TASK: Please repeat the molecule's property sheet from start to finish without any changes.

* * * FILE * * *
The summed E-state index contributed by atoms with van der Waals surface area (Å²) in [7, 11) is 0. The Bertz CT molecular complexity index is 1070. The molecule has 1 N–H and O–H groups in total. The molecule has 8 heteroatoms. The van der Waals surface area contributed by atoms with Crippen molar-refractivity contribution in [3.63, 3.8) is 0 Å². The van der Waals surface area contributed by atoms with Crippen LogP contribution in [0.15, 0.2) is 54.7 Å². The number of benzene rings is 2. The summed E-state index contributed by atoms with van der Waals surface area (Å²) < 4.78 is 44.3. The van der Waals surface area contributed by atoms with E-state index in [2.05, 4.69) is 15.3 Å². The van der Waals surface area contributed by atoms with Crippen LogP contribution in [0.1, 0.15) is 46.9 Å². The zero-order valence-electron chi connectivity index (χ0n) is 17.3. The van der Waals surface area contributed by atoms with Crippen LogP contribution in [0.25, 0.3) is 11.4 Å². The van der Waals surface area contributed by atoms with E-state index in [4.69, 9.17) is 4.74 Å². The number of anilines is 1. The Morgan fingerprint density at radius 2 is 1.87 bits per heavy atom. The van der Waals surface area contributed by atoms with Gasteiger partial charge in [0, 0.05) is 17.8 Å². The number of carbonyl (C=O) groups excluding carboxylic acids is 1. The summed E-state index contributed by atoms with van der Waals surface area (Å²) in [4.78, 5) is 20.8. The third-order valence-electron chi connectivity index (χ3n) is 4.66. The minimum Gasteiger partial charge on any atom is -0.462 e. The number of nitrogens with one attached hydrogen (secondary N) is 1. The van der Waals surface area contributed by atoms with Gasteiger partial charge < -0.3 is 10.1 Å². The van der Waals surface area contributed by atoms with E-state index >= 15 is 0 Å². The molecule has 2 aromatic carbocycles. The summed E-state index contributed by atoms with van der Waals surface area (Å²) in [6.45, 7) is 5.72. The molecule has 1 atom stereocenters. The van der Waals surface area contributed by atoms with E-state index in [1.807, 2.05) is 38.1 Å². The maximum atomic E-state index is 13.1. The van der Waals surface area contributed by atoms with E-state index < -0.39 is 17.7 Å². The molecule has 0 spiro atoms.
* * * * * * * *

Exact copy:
The summed E-state index contributed by atoms with van der Waals surface area (Å²) in [7, 11) is 0. The Bertz CT molecular complexity index is 1070. The molecule has 1 N–H and O–H groups in total. The molecule has 8 heteroatoms. The van der Waals surface area contributed by atoms with Crippen molar-refractivity contribution in [3.63, 3.8) is 0 Å². The van der Waals surface area contributed by atoms with Crippen LogP contribution in [0.15, 0.2) is 54.7 Å². The number of benzene rings is 2. The summed E-state index contributed by atoms with van der Waals surface area (Å²) < 4.78 is 44.3. The van der Waals surface area contributed by atoms with E-state index in [2.05, 4.69) is 15.3 Å². The van der Waals surface area contributed by atoms with Crippen LogP contribution in [0.1, 0.15) is 46.9 Å². The zero-order valence-electron chi connectivity index (χ0n) is 17.3. The van der Waals surface area contributed by atoms with Crippen LogP contribution in [0.25, 0.3) is 11.4 Å². The van der Waals surface area contributed by atoms with E-state index in [4.69, 9.17) is 4.74 Å². The number of anilines is 1. The Morgan fingerprint density at radius 2 is 1.87 bits per heavy atom. The van der Waals surface area contributed by atoms with Gasteiger partial charge in [0, 0.05) is 17.8 Å². The number of carbonyl (C=O) groups excluding carboxylic acids is 1. The summed E-state index contributed by atoms with van der Waals surface area (Å²) in [4.78, 5) is 20.8. The third-order valence-electron chi connectivity index (χ3n) is 4.66. The minimum Gasteiger partial charge on any atom is -0.462 e. The number of nitrogens with one attached hydrogen (secondary N) is 1. The van der Waals surface area contributed by atoms with Gasteiger partial charge < -0.3 is 10.1 Å². The van der Waals surface area contributed by atoms with E-state index >= 15 is 0 Å². The molecule has 2 aromatic carbocycles. The summed E-state index contributed by atoms with van der Waals surface area (Å²) in [6.45, 7) is 5.72. The molecule has 1 atom stereocenters. The van der Waals surface area contributed by atoms with E-state index in [1.807, 2.05) is 38.1 Å². The maximum atomic E-state index is 13.1. The van der Waals surface area contributed by atoms with E-state index < -0.39 is 17.7 Å². The molecule has 0 spiro atoms.